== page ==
‘The best we can hope for is that we learn something’: How explosion may prompt industry changes

‘The best we can hope for is that we learn something’: How explosion may prompt industry changes

As two utility contractors face penalties from the Occupational Safety and Health Administration for their role in the Sun Prairie explosion, a local expert says it sends a message to contractors across the state.

Bear Communications and subcontractor VC Tech face nearly $13,000 each, the maximum penalty allowed.

OSHA has found neither contractor involved properly established where underground utilities were before beginning work in Sun Prairie.

Randy Way, an associate dean in the School of Applied Science, Engineering and Technology at Madison College, said the OSHA decision makes it clear the explosion should not have happened.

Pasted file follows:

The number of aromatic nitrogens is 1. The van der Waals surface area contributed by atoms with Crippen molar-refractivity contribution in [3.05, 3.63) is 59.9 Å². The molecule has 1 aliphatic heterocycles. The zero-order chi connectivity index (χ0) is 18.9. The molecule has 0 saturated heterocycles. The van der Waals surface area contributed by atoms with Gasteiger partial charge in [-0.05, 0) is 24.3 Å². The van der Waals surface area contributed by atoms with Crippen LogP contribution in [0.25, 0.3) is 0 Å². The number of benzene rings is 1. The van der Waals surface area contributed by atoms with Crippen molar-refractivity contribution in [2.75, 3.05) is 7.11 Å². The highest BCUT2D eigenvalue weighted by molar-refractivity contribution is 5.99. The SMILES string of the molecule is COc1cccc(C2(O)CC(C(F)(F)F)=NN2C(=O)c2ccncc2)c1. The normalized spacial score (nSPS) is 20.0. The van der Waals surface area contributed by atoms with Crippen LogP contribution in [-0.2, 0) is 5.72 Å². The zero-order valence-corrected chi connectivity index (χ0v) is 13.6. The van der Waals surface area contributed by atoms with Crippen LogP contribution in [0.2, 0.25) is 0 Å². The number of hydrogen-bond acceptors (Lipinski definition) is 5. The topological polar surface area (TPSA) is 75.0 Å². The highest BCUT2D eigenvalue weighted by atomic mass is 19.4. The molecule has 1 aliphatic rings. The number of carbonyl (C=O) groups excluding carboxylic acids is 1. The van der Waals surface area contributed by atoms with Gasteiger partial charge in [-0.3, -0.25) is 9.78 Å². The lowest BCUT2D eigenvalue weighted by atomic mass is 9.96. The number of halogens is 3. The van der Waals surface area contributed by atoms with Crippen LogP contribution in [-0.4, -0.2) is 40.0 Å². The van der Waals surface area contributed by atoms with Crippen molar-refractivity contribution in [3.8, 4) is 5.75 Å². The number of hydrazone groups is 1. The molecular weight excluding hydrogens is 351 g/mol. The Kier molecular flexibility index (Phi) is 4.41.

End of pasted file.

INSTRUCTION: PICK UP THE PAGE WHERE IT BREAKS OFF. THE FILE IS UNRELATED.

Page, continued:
“They’re using their citation authority to make that clear to these contractors and all the other contractors that are watching this unfold,” he said.

Way explained because of a change in subcontractors, there was a miscommunication about location markings that no one saw coming.

“We may learn things about how this chain of causation came together that may change the practice in the industry, and that at this point is the best we can hope for, is that we learn something from this and there’s some change or rule in procedure in the industry that anticipates an event like this might happen again and prevents it,” he said.

State Rep. Gary Hebl, of Sun Prairie, is planning to draft legislation that would change regulations when marking utility lines.

Way said now that police have concluded nothing criminal has taken place, the State Fire Marshall Office laid out the sequence of events and most recently OSHA has concluded its workplace safety investigation, the next thing to expect is civil proceedings.

Abby Barr, the widow of fire Capt. Cory Barr, who died in the explosion, has filed a lawsuit, along with two injured firefighters.

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